Evalutating the Cost-Effectiveness and Productivity of Geoengineering Methods

By: Abhijith S., Neil D., Shrey M.
Year: 2024
School: Venado Middle School
Grade: 8
Science Teacher: Eugene Hahn

In the quest to combat global warming, geoengineering presents promising methods for reflecting heat radiation away from Earth. The project conducted by Neil, Shrey and Abhijith aimed to determine which of the two solar geoengineering methods, space mirroring or stratospheric aerosol injection (S.A.I.), was more cost-effective and productive.

The core objective was to compare the efficacy and cost-effectiveness of space mirroring and S.A.I. in reflecting heat radiation. To achieve this, a controlled environment was created, simulating Earth’s conditions using water and black foam to represent land and ocean surfaces, with a heat lamp acting as the Sun.

Three tests were conducted: the control system, the space mirroring system, and the S.A.I. system. For the space mirroring test, mirrors were used to reflect the heat, while in the S.A.I. test, sunscreen was applied to mimic aerosols in the atmosphere. Temperatures of the land, water, and air within the model were recorded before and after running the heat lamp for one hour.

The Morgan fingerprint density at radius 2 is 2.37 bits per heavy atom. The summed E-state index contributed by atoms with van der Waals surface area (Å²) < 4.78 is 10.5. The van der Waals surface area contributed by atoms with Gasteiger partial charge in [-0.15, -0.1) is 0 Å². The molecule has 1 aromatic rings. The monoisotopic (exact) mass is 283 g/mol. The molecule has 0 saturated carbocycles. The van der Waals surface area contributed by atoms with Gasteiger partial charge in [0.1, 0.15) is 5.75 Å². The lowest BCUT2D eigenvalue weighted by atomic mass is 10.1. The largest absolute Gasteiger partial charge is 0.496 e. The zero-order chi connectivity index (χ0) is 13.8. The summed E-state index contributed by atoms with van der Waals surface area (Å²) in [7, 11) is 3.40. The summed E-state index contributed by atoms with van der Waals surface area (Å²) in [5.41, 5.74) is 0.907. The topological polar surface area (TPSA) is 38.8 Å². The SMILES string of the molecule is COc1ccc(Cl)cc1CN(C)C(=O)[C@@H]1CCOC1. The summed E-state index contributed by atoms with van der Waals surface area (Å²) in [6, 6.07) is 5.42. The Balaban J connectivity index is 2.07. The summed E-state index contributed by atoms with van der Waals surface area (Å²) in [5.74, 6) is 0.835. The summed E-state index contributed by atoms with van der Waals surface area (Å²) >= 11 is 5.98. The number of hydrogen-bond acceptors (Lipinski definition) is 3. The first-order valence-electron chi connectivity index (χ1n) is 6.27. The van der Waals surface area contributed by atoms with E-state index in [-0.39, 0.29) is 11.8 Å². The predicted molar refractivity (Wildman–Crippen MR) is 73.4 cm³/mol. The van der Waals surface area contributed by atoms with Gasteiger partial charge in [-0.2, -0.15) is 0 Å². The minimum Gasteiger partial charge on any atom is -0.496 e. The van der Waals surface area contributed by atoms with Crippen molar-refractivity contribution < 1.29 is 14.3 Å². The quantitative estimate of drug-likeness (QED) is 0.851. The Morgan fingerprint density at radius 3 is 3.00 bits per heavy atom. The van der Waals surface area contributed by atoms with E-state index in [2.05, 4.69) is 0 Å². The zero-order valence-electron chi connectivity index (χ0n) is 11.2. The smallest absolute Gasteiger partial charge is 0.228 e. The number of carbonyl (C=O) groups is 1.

The data showed that both geoengineering methods were effective in reducing temperature increases compared to the control. The average temperature increase for both the space mirroring and S.A.I. systems was 4°F, significantly lower than the control system’s increase of approximately 7°F. This indicated that both methods were successful in reflecting heat radiation.

While the temperature reduction was similar for both methods, cost-effectiveness became the deciding factor. Through extensive research, it was found that stratospheric aerosol injection was less expensive than space mirroring. Space mirroring would require immense mirrors, each needing its own satellite in space, making it a costly endeavor. In contrast, S.A.I., involving the dispersal of reflective aerosols, proved to be more economically viable.

The project also acknowledged factors that could influence the accuracy of the results. The placement of mirrors in the space mirroring test and the application method of sunscreen in the S.A.I. test were noted as variables that could potentially alter outcomes. Future experiments could refine these setups to enhance accuracy.

Furthermore, combining various geoengineering methods and testing their impacts on a simulated environment could provide a comprehensive understanding of their effects on Earth’s ecosystem. Such models would help predict potential negative effects and devise mitigation strategies.